By sunset just about everyone had headed back to shore. Mommy and Poppy's yard had a celebratory air, the riders still high on adrenaline. They asked the photographers to show them digital images of their rides. When you're on a giant wave, they said, you don't get the full measure of the beast; the experience is more like a collage of sensory impressions. There may be a flash of white spray, a sudden jolt, a feeling of energy surging beneath your feet, the suspension of time so that 10 seconds stretch like taffy across a violent blue universe. Inside the barrel, a place that surfers regard with reverence, light and water and motion add up to something transcendent. It's an exquisite suspension of all things mundane, in which nothing matters but living in that particular instant.
"Everyone's going to have Post Big Wave Syndrome," Hamilton said. This was his name for the inevitable low that followed an endorphin high. The body had squandered all its good drugs in a single binge. Now, a resupply was required—and that could take weeks of dragging around, feeling excited by nothing. "Sometimes it doesn't hit [until] three or four days afterward," he said. "Before I knew what it was, it used to hammer me."
"Ah, brah," Van Bastolaer said, "we're gonna have another big swell here before New Year's. I have a feeling. I'll be calling you." He mimed a dialing motion and laughed. "You'll be back."
II. THE FATAL SWELL
AS DECEMBER BEGAN, the weather radar screens pulsated as the mightiest magenta blob anyone had seen in years began to snake its way across the North Pacific. A cold low pressure system had joined forces with a warm low pressure system, the extra heat and moisture whipping the two storms into one howling monster. "The Northern Hemisphere is going absolutely ballistic right now," Surfline.com reported. This was a full-on cyclone, and it was traveling from an unusual direction, west-southwest. Typically the North Pacific storms rumbled down from the Bering Sea at a northwesterly angle. This one had dipped farther south and looked like it would largely sidestep Hawaii, barreling directly west toward Northern California.
Collins, monitoring satellite and buoy readings, wind speeds and wave spectra, and consulting LOLA—Surfline.com's custom computer model, which filtered sea state data through a surfing prism—arrived at his verdict late on Dec. 2: The swell's most desirable waves would be found at a break called Ghost Tree, about 125 miles south of San Francisco, on the morning of Dec. 4. E-mails went out, and from Hawaii to Brazil to South Africa riders snapped into action.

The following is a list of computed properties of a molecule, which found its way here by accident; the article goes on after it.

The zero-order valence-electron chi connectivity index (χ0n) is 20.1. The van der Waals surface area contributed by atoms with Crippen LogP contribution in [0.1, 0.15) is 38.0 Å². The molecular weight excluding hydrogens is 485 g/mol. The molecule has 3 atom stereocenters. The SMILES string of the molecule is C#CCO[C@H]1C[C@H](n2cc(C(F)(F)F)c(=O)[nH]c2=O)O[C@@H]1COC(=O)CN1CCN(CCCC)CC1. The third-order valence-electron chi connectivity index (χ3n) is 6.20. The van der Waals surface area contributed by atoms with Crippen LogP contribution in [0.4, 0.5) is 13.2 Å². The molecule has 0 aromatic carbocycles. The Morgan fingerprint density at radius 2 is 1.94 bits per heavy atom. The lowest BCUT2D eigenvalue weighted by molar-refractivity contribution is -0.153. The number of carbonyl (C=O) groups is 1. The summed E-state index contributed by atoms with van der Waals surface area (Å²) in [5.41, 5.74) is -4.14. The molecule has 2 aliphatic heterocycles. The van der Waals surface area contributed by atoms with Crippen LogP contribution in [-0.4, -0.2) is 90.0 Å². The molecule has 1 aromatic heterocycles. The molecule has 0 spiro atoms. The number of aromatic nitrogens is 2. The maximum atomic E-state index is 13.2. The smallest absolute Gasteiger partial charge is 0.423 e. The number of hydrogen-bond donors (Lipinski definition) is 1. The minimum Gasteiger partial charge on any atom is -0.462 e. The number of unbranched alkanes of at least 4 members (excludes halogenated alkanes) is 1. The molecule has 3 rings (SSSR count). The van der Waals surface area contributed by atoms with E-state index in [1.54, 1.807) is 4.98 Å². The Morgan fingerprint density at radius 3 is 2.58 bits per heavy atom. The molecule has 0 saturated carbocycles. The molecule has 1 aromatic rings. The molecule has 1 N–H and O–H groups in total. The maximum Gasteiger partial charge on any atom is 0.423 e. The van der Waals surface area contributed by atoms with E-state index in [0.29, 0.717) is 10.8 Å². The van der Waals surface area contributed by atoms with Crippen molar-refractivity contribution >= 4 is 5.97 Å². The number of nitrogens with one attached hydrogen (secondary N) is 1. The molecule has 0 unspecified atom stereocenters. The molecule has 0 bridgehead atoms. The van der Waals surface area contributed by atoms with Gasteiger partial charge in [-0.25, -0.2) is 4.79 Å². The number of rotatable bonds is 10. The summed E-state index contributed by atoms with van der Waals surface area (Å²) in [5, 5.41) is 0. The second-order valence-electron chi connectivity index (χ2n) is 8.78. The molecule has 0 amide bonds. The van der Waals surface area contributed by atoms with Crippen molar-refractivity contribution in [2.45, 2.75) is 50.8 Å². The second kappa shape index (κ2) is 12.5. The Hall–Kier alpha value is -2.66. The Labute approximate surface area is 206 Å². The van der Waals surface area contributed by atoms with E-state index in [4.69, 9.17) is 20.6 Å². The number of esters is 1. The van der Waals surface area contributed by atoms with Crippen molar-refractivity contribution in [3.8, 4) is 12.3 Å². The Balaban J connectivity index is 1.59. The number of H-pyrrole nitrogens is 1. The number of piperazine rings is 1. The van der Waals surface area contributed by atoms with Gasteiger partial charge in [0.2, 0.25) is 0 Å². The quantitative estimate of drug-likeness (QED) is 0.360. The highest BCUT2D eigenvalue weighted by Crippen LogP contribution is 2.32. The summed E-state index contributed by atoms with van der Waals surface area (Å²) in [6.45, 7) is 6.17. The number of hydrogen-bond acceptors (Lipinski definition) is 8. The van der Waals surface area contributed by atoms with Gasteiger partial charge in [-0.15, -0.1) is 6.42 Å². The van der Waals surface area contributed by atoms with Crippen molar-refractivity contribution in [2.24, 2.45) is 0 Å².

Ghost Tree, improbably located about a three-iron shot off the 18th hole at Pebble Beach, was named after a blasted-out cypress husk on nearby Pescadero Point. Among big-wave connoisseurs, Ghost Tree was not beloved. A minefield of rocks fringe its base, leaving surfers no margin of error. Boils, seething disturbances in the water that indicate a shallow obstacle beneath, burble up all over the place. Ghost Tree is a monster truck of a wave, huge and showy and growly but not especially comfortable to ride. It had one advantage for this storm, however; the deepwater canyon that created the wave was ideally angled to capture a west swell.
After I landed in San Francisco, I called Collins. He was already in Carmel. "Ghost Tree should be huge," he said. "It's a really, really big swell. I think Mavericks is going to be big too."
Another call beeped on my phone. The message was from Mike Prickett, a filmmaker who was flying in from Oahu with a contingent of tow surfers and photographers. They were passing on Ghost Tree and going to Mavericks, another big wave break about 100 miles to the north. I drove to Half Moon Bay, the quiet fishing town that is the launching point for Mavericks, with McNamara and his tow partner, Kealii Mamala. McNamara twisted around in the passenger seat, yelled, "Thirty-two feet at 20 seconds!" and thrust his iPhone at Mamala, sitting in the backseat. Mamala, a striking Hawaiian with a nimbus of curly brown hair, looked at the buoy reading on the screen and smiled. "Oh, yeah," he said. A 32-foot swell with a period that long meant 60- and 70-foot waves and beyond.
The skies enclosed us in a shroud of gray drizzle, turning everything dark despite the fact that it was 7:30 a.m. If, as surfers claim, every big wave has a personality, then Mavericks is an assassin. Perched just north of Monterey Bay's abyssal canyons, it seethes above a black chasm, its surface as impenetrable as one-way glass. The Aleutian swells thunder 3,000 miles across the North Pacific, barging past the continental shelf until their progress is rudely halted by a thick rock ledge that juts offshore about a mile from Pillar Point, near Half Moon Bay's harbor. There the ocean rears up, screaming, and forms the clawed hand that is Mavericks. The water temperatures hover in the low 50s, making everything harder—literally. Cold water has a higher viscosity. It is like liquid pavement, compounding the brutality of a fall. Frigid temperatures also make it tougher for surfers to relax, to paddle, to hold their breath underwater, to keep their extremities from numbing. The year-round uniform at Mavericks is head-to-toe neoprene, including hoods, boots and gloves, which restricts the riders' movement and makes it harder for them to feel the wave.